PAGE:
CHPA’s MacKay: ‘It’s really important for industry to take a position on proprietary blends’
This content item was originally published on www.nutraingredients-usa.com, a William Reed online publication.
Proprietary blends of non-nutritive ingredients are permitted under the Dietary Supplement Health and Education Act (DSHEA) of 1994, and analysis of the Dietary Supplement Label Database (DSLD) shows that the proportion of proprietary blends has remained relatively unchanged over the years. The DSLD shows that 34% of labels in the database listed dietary ingredients in blends, with 21% listing them in proprietary blends, as of April 2022.
Speaking with NutraIngredients, Duffy MacKay, ND, Sr VP of Dietary Supplements for the Consumer Healthcare Products Association (CHPA) and co-author on a new paper on the topic, said: “The lore, the legend, has it that when DSHEA was being negotiated in the ‘90s there was the recognition of smaller herbal companies that were driven by an herbal expert, an herbalist, a naturopath, some expert who had put these formulas together and used them for decades. So, they had their heart health formula that had six herbs in it, and only they knew how much of each of those herbs.
“And the concern was that, at the time that DSHEA was put into law, that maybe larger, more resourced companies would just take those successful formulas, put it under their name, and steal the intellectual property.”
Everyone understands the need to protect intellectual property, said Dr MacKay, but proprietary blends also open the door for dishonest behavior.
“We’ve seen it before, when you have a newer ingredient that’s rising in popularity, maybe the cost is high, and we know you need 500 mg to get the benefit. And companies will say, well that’s really expensive but consumers are looking for that ingredient, so I’m going to make a proprietary blend and put a little bit in there so the consumer sees it’s there and will assume it’s enough.
“That just drags the entire industry down because consumers are buying products that don’t deliver on the benefit of the ingredient. So, the question of is whether you can trust the industry. I think it’s reassuring that we haven’t seen a dramatic increase in the use of proprietary blends [over the years].”
Reactive vs proactive regulating
The new paper, published recently in the Journal of Nutrition, explores the history of proprietary blends, the rationale for and the arguments against them, and also provides perspectives for the future. Dr MacKay worked with researchers from the NIH Office of Dietary Supplements and the FDA on the paper, which he said had a very specific focus: looking at was what’s the impact on researchers.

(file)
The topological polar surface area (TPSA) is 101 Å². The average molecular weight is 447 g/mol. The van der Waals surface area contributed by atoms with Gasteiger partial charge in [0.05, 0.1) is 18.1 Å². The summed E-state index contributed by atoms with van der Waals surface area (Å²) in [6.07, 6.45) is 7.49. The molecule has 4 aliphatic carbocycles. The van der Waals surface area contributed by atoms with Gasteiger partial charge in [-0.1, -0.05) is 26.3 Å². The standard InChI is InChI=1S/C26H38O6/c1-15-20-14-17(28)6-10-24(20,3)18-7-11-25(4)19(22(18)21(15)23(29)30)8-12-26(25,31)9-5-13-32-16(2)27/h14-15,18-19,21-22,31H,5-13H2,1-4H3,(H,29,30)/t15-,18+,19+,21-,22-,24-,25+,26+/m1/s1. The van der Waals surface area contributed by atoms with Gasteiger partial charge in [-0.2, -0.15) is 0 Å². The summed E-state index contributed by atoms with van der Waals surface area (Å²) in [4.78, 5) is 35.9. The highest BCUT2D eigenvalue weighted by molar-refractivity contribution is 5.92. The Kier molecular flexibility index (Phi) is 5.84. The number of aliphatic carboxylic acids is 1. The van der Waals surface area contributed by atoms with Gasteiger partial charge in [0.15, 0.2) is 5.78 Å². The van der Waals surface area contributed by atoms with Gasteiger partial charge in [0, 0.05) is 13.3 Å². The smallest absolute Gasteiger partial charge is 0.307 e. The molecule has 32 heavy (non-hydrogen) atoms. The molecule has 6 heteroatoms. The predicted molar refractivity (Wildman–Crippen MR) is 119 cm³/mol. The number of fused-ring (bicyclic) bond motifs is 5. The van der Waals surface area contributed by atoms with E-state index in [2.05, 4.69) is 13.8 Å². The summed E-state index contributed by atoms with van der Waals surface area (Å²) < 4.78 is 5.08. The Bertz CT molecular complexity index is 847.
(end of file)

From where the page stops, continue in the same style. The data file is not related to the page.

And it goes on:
“There is where the transparency argument comes to play,” he said. This relates to trying to understand exposures to certain ingredients from a public health perspective, which is made more difficult by the obfuscation of proprietary blends.
“FDA ultimately does have access to this information,” said Dr MacKay. “When you’re making a product, you have to put together a Master Manufacturing Record, and in that you have list the specific amounts of each ingredient you’re using in that proprietary blend. So, if FDA had a safety concern, they would be able to go to the records and determine how much is there.
“But that’s reactive regulating: They find a problem and then they have to go upstream to discover where that’s at. So, the question is would the industry be in a better place if we had more proactive regulations where companies were submitting this information to the FDA as they were going to market, ie, a product listing, and possibly that product listing included the different amounts of the ingredients in a proprietary blend that only FDA had access to.”
Take a stand
The paper, as noted, is focused on researchers, but Dr MacKay said the issue is important to the future of the industry.
“I think it’s really important for industry to take a position on this issue because if we do run into dietary supplement regulatory modernization, and we are looking at legislative reform, we know there are stakeholders who want to get rid of the proprietary blend, we know there are stakeholders who want mandatory product listing, we know FDA wants a new prohibited act,” he said.
“So, from an industry perspective, we also need to be ready with what we want and what we’re willing to negotiate out. And if proprietary blends are just so key to our existence, we are going to be able to defend that, and possibly come to a compromise.
“If intellectual property protection and proprietary blends are really important, then we better be prepared stand, defend, justify as we negotiate through any legislative proposals.”
Source: Journal of Nutrition
Published online ahead of print, doi: 10.1016/j.tjnut.2023.03.035
“Perspectives on the Use of Proprietary Blends in Dietary Supplements”
Authors: L.G. Saldanha, J.T. Dwyer, C.J. Hardy, D.J. MacKay
The authors note that the paper is based on the proceedings of the session New Research Findings on the Use of Proprietary Blends in Dietary Supplements presented at Nutrition 2022. A video of the session can be viewed free of charge at https://cdmcd.co/w34BAm.